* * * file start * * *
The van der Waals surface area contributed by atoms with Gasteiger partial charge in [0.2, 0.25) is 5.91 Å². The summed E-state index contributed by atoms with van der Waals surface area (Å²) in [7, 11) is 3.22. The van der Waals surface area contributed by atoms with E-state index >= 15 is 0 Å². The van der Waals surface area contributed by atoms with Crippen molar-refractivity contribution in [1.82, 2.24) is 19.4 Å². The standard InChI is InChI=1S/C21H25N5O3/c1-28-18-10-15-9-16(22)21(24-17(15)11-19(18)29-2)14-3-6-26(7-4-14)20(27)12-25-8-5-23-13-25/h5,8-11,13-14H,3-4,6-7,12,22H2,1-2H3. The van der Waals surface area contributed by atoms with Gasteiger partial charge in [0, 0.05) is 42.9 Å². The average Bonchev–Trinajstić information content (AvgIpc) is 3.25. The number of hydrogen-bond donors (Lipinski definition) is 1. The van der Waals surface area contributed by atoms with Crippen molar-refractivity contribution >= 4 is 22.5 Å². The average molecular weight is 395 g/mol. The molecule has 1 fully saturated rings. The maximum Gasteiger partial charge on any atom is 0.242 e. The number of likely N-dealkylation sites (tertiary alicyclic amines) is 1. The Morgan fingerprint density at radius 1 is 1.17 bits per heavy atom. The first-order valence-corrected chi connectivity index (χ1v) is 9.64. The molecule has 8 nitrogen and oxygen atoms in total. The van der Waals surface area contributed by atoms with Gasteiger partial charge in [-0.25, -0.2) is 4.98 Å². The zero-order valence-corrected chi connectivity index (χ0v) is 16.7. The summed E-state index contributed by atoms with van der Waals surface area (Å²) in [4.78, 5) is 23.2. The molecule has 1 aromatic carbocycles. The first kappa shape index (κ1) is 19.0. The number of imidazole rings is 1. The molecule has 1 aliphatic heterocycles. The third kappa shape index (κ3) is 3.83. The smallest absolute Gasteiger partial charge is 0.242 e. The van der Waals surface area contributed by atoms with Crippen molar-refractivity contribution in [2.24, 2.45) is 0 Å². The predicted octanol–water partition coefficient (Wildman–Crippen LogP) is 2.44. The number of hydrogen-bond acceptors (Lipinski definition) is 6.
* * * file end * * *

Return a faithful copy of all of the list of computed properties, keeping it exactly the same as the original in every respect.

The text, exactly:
The van der Waals surface area contributed by atoms with Gasteiger partial charge in [0.2, 0.25) is 5.91 Å². The summed E-state index contributed by atoms with van der Waals surface area (Å²) in [7, 11) is 3.22. The van der Waals surface area contributed by atoms with E-state index >= 15 is 0 Å². The van der Waals surface area contributed by atoms with Crippen molar-refractivity contribution in [1.82, 2.24) is 19.4 Å². The standard InChI is InChI=1S/C21H25N5O3/c1-28-18-10-15-9-16(22)21(24-17(15)11-19(18)29-2)14-3-6-26(7-4-14)20(27)12-25-8-5-23-13-25/h5,8-11,13-14H,3-4,6-7,12,22H2,1-2H3. The van der Waals surface area contributed by atoms with Gasteiger partial charge in [0, 0.05) is 42.9 Å². The average Bonchev–Trinajstić information content (AvgIpc) is 3.25. The number of hydrogen-bond donors (Lipinski definition) is 1. The van der Waals surface area contributed by atoms with Crippen molar-refractivity contribution >= 4 is 22.5 Å². The average molecular weight is 395 g/mol. The molecule has 1 fully saturated rings. The maximum Gasteiger partial charge on any atom is 0.242 e. The number of likely N-dealkylation sites (tertiary alicyclic amines) is 1. The Morgan fingerprint density at radius 1 is 1.17 bits per heavy atom. The first-order valence-corrected chi connectivity index (χ1v) is 9.64. The molecule has 8 nitrogen and oxygen atoms in total. The van der Waals surface area contributed by atoms with Gasteiger partial charge in [-0.25, -0.2) is 4.98 Å². The zero-order valence-corrected chi connectivity index (χ0v) is 16.7. The summed E-state index contributed by atoms with van der Waals surface area (Å²) in [4.78, 5) is 23.2. The molecule has 1 aromatic carbocycles. The first kappa shape index (κ1) is 19.0. The number of imidazole rings is 1. The molecule has 1 aliphatic heterocycles. The third kappa shape index (κ3) is 3.83. The smallest absolute Gasteiger partial charge is 0.242 e. The van der Waals surface area contributed by atoms with Crippen molar-refractivity contribution in [2.24, 2.45) is 0 Å². The predicted octanol–water partition coefficient (Wildman–Crippen LogP) is 2.44. The number of hydrogen-bond acceptors (Lipinski definition) is 6.